The suspenseful plot is at its core a truly original mystery. Charisse, Maggie’s stunning cousin and schoolmate, has gone missing as the novel opens. But the literary narrative is shaped by the study of solitude in the narrator’s life and the living she does all alone. She finds solace in the study

PHOTOGRAPH BY MARGARET D. BAUER

of plants and animals, guided by pages from an old book detailing the observations of Carolus Linnaeus, the eighteenth-century Swedish taxonomist. She fancies herself not only as a classifier but as a “scientist.” She describes her aptitude for wandering the woods, for sailing alone on free afternoons in her own small dinghy, Bellatrix. How crucial a plot detail that she has named her boat for a star in the Orion constellation, which translates as female warrior.

Maggie describes herself: “Me, I’m a creature like a bear or raccoon, I can live lots of ways. Daughter of Andrew, cleaner of boats, sailor of Bellatrix that I built from a derelict, roamer of woods, scientist, stalker of plants and animals, teller of tales” (41). Her most winning feature – and truly her salvation – is that she is indomitably sensitive toward nature, and that includes human nature. But is Maggie Warshauer ultimately a survivor of family dysfunction and social abuse by her peers? Or is she straddling an amoral chasm? Or is the heroine in only her own little fantasy world?

Maggie is maybe most savvy in her self-perception and most misguided when she says she is a scientist. She observes without whim. She is constant in her motivation. And she is wholly objective at her best. Yet how can a teenage girl be a scientist? Maggie fancies herself a classifier as she studies the minutiae of her natural surroundings – birds, tracks, trees, sky, and weather. For all her loneliness and smarts, Maggie is hardly endearing, though. And she doesn’t ask for the reader to be enamored with her. As she tells her own story, Maggie does not just “come off” as tough. She truly is tough. Of course, she does contrast herself with others her age, but her knowledge of self is resilient, even unbreakable. The story she tells about her self-scrutiny and her world is nothing if not her fortress, up to the very final words she uses to explain her perspective. She is confident to a fault and even abrasive if taken in the context of social graces. Sometimes, if we allow ourselves to be pulled without judgment into her world, Maggie’s sense of self is enviable, native, and wild as the landscape around her.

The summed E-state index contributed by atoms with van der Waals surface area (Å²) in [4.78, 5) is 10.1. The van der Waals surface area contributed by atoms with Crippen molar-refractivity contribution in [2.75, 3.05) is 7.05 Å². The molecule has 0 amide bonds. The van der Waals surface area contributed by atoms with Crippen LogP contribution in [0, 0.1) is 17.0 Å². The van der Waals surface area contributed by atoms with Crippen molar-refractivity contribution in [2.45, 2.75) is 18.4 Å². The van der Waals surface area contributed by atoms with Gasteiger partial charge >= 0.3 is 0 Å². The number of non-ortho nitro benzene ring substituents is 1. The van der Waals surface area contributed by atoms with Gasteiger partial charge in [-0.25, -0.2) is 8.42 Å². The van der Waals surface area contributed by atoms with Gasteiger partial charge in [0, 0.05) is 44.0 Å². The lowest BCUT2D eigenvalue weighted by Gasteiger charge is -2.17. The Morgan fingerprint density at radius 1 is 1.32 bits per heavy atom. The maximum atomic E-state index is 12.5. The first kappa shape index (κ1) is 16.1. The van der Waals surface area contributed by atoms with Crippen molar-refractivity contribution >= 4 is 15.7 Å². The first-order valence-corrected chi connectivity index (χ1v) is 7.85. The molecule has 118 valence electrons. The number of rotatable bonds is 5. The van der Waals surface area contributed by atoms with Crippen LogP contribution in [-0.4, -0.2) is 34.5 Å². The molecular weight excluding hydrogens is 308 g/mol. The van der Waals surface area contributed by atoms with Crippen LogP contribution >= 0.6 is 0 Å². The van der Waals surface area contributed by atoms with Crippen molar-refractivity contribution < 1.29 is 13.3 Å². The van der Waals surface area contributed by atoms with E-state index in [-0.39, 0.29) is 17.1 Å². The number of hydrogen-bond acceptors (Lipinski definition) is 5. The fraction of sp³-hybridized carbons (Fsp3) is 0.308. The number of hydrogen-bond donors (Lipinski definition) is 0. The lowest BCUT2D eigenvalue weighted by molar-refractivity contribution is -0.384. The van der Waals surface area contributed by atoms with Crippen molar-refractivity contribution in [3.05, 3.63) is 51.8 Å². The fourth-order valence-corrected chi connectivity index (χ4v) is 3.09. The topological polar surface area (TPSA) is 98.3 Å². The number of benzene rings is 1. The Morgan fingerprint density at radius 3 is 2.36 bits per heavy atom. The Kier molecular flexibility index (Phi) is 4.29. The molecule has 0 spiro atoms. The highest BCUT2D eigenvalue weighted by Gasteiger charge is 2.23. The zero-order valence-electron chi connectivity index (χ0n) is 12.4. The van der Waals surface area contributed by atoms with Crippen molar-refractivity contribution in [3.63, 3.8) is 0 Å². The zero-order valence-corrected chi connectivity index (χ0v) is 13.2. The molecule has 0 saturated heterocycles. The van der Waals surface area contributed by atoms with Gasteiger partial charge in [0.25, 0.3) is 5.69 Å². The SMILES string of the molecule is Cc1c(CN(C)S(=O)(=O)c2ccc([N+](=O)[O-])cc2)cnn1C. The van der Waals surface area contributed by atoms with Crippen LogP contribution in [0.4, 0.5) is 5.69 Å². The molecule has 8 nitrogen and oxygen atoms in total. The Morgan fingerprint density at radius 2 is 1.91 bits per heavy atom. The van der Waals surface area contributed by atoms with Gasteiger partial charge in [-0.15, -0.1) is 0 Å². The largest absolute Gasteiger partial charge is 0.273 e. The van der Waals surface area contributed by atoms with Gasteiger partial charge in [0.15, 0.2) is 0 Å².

Mid-novel, Maggie ruminates in one of the most telling passages. She considers “The Society Islands” in the lake where she sails. They are too close for “that kind of evolution,” which fascinates her. Change, transformation, the way a story can bend, the way a person can be made to believe the facts of a situation – these are Maggie’s instruments. She ponders about the “plants and seeds . . . squirrels and rabbits” that “might evolve.” Maggie expresses the ultimate question of self when she wonders, in Linnaeus-like fashion, with scrutiny the reader sees directed at herself: “I wonder how long it would take for them to change, to make themselves over in order to survive, to morph into something else?” (90).

What morphing does Maggie do right in front of our eyes, as we turn each page? Readers will find this ever-evolving selfportrait fascinating as Maggie lives through life-threatening dangers, and they will sympathize with a narrator who can barely fancy what it would mean to be a normal teenager. Maggie’s true “backwater” is perhaps not her external environment, but the world inside she must navigate. n